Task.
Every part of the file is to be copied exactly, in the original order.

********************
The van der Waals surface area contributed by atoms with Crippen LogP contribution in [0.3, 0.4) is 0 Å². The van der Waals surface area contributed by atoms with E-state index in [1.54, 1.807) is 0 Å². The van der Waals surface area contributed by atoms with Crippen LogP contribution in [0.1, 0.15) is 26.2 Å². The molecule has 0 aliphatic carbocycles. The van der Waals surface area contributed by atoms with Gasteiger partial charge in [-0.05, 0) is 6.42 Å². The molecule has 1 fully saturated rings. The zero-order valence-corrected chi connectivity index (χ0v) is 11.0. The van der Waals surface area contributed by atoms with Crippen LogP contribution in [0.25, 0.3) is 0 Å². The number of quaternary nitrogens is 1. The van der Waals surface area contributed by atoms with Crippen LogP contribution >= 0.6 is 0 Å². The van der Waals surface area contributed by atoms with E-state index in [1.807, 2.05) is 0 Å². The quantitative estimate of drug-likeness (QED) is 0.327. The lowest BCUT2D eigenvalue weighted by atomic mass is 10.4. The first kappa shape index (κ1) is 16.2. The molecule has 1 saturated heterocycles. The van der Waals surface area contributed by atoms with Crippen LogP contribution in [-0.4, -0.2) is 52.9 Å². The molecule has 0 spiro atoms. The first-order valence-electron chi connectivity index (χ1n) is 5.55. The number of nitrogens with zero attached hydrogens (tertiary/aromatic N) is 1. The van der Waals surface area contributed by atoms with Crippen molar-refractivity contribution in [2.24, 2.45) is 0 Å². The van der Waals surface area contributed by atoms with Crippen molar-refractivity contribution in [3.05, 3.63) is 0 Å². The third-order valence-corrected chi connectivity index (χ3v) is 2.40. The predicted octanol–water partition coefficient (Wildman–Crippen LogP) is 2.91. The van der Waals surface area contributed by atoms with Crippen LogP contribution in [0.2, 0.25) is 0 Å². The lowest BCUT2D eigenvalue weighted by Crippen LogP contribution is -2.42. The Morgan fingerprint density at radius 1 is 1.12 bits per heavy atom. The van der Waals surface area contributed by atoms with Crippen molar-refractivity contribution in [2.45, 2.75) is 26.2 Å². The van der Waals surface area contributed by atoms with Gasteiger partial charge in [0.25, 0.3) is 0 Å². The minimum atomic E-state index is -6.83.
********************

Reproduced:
The van der Waals surface area contributed by atoms with Crippen LogP contribution in [0.3, 0.4) is 0 Å². The van der Waals surface area contributed by atoms with E-state index in [1.54, 1.807) is 0 Å². The van der Waals surface area contributed by atoms with Crippen LogP contribution in [0.1, 0.15) is 26.2 Å². The molecule has 0 aliphatic carbocycles. The van der Waals surface area contributed by atoms with Gasteiger partial charge in [-0.05, 0) is 6.42 Å². The molecule has 1 fully saturated rings. The zero-order valence-corrected chi connectivity index (χ0v) is 11.0. The van der Waals surface area contributed by atoms with Crippen LogP contribution in [0.25, 0.3) is 0 Å². The number of quaternary nitrogens is 1. The van der Waals surface area contributed by atoms with Crippen LogP contribution >= 0.6 is 0 Å². The van der Waals surface area contributed by atoms with E-state index in [1.807, 2.05) is 0 Å². The quantitative estimate of drug-likeness (QED) is 0.327. The lowest BCUT2D eigenvalue weighted by atomic mass is 10.4. The first kappa shape index (κ1) is 16.2. The molecule has 1 saturated heterocycles. The van der Waals surface area contributed by atoms with Crippen LogP contribution in [-0.4, -0.2) is 52.9 Å². The molecule has 0 spiro atoms. The first-order valence-electron chi connectivity index (χ1n) is 5.55. The number of nitrogens with zero attached hydrogens (tertiary/aromatic N) is 1. The van der Waals surface area contributed by atoms with Crippen molar-refractivity contribution in [2.24, 2.45) is 0 Å². The van der Waals surface area contributed by atoms with Crippen molar-refractivity contribution in [3.05, 3.63) is 0 Å². The third-order valence-corrected chi connectivity index (χ3v) is 2.40. The predicted octanol–water partition coefficient (Wildman–Crippen LogP) is 2.91. The van der Waals surface area contributed by atoms with Crippen LogP contribution in [0.2, 0.25) is 0 Å². The lowest BCUT2D eigenvalue weighted by Crippen LogP contribution is -2.42. The Morgan fingerprint density at radius 1 is 1.12 bits per heavy atom. The van der Waals surface area contributed by atoms with Crippen molar-refractivity contribution in [2.45, 2.75) is 26.2 Å². The van der Waals surface area contributed by atoms with Gasteiger partial charge in [0.25, 0.3) is 0 Å². The minimum atomic E-state index is -6.83.